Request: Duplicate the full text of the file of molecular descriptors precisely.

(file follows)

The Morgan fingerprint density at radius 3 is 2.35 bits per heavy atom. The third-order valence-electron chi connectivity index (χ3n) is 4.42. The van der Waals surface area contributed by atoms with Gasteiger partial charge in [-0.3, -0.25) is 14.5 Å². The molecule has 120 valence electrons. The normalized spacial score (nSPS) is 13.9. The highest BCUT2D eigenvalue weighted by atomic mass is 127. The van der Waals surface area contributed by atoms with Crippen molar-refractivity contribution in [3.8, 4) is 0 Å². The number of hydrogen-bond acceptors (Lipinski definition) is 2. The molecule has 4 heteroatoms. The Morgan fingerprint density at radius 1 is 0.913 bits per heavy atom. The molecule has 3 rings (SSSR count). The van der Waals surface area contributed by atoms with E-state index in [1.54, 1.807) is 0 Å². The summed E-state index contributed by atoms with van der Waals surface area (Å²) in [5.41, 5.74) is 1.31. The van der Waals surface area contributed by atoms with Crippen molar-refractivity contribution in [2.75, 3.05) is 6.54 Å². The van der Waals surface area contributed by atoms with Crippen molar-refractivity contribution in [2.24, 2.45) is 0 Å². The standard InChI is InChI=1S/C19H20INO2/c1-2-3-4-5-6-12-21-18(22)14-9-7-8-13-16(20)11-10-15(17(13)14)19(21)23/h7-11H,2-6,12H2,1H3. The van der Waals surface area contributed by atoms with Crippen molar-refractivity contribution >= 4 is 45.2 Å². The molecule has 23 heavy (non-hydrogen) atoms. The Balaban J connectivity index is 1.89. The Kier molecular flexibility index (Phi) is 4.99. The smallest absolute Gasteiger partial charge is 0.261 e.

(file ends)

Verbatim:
The Morgan fingerprint density at radius 3 is 2.35 bits per heavy atom. The third-order valence-electron chi connectivity index (χ3n) is 4.42. The van der Waals surface area contributed by atoms with Gasteiger partial charge in [-0.3, -0.25) is 14.5 Å². The molecule has 120 valence electrons. The normalized spacial score (nSPS) is 13.9. The highest BCUT2D eigenvalue weighted by atomic mass is 127. The van der Waals surface area contributed by atoms with Crippen molar-refractivity contribution in [3.8, 4) is 0 Å². The number of hydrogen-bond acceptors (Lipinski definition) is 2. The molecule has 4 heteroatoms. The Morgan fingerprint density at radius 1 is 0.913 bits per heavy atom. The molecule has 3 rings (SSSR count). The van der Waals surface area contributed by atoms with E-state index in [1.54, 1.807) is 0 Å². The summed E-state index contributed by atoms with van der Waals surface area (Å²) in [5.41, 5.74) is 1.31. The van der Waals surface area contributed by atoms with Crippen molar-refractivity contribution in [2.75, 3.05) is 6.54 Å². The van der Waals surface area contributed by atoms with Crippen molar-refractivity contribution in [2.24, 2.45) is 0 Å². The standard InChI is InChI=1S/C19H20INO2/c1-2-3-4-5-6-12-21-18(22)14-9-7-8-13-16(20)11-10-15(17(13)14)19(21)23/h7-11H,2-6,12H2,1H3. The van der Waals surface area contributed by atoms with Crippen molar-refractivity contribution >= 4 is 45.2 Å². The molecule has 23 heavy (non-hydrogen) atoms. The Balaban J connectivity index is 1.89. The Kier molecular flexibility index (Phi) is 4.99. The smallest absolute Gasteiger partial charge is 0.261 e.